With a payload of 222 kg only a little has to be left at home
Who can save a lot, travels a lot and has with the 650 not the worst companion – presupposed, of course, the seat will be replaced. Everyone, who is not traveling with a large tank bag should also replace the tiny windscreen for a bigger one. We covered almost the entire test distance behind the wide Ergo-screen of Wunderlich, only the noise level has not made every rider happy. Otherwise: pack your things and go! With a payload of 222 kg only a little has to be left at home.
If you want to use the maximum payload, you have to be careful while riding. If it is fully loaded, it is difficult for the F to run in a straight line at a speed from about 160 km / h. The bike will start to oscillate like the driver’s manual warns you. The front disc, that always needs an emphatic hand to show its full effect, comes to the limit. This is not tragic because everyone who wants to ride continually 250 kilo of payload would hardly choose a F 650 GS and you don’t have to make compromises with »normal« load while travelling.
The same applies on reliability. As part of a recall at the 20,000-kilometres service the cooling water hose and the fuel level sensor were replaced and the GS was only two times non-scheduled in the garage. At 27 265 km the ignition could not be switched off by removing the key but only by disconnecting the battery. Fortunately, a defect at the front, which was quickly fixed by replacing the ignition lock.
Replacing the ignition lock was a guarantee case without causing costs
The second workshop visit was due at 43,430 km as the steering head bearing had to be replaced. It hooked in the centre position and caused oscillations at high speed. Like the defect ignition switch, it was a guarantee case without causing costs.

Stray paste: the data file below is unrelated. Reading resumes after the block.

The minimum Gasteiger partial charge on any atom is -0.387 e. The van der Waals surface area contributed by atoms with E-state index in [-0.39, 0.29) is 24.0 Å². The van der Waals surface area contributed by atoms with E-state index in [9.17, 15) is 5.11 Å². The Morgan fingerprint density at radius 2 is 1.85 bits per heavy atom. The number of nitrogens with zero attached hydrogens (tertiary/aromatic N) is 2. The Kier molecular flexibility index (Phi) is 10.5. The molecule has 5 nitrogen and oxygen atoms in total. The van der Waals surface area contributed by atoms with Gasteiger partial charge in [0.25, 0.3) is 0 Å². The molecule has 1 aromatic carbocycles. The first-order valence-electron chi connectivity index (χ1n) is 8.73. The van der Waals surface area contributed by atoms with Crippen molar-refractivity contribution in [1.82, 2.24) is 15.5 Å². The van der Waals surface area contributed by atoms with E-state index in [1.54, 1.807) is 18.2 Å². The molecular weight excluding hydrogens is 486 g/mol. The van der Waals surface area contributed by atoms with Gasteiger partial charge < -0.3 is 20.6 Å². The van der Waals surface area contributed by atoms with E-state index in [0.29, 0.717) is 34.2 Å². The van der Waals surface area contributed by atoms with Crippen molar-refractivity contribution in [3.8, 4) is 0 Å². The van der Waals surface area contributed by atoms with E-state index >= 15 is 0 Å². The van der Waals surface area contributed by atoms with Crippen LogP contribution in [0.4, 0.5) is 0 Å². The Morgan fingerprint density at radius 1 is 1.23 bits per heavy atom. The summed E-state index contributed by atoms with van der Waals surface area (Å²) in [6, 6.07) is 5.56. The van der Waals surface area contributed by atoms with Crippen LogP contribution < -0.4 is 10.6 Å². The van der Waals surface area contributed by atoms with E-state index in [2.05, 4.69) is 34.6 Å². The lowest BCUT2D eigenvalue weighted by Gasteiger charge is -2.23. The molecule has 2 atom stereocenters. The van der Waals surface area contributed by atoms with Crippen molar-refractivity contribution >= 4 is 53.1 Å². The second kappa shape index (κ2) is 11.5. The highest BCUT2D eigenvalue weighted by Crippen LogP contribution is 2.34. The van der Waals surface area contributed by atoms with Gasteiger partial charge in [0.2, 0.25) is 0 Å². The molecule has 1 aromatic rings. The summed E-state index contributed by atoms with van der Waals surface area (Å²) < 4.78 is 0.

A further 50,000 kilometres should be no problem
12. October 2010, the day of truth. Can the small GS with now 53,150 km on the clock keep the very good record also in view of the engine parts or would there be secret defects? Hardly to be expected at full compression and no measurable oil consumption over the entire test range. In fact, the two-cylinder presented itself at the surveying and measurement in almost new condition.
The cylinders still show traces of honing, the pistons still have mounting dimension. All valves close tightly and show hardly any deposits, even on the clutch and transmission the test distance went over almost without a trace. It doesn’t matter where the measuring devices were put on, the respective parts are present themselves either in new condition or are still so far away from the wear limit, that a further 50,000 kilometres should be no problem. The only exception: the clutch springs have been worn down. Cheap items that are insignificant and could easily be replaced.
A few gaskets, a few hours of work and several days later the F 650 GS rolls again. Perhaps again 50,000 kilometres, who knows?
Filed under: MCR News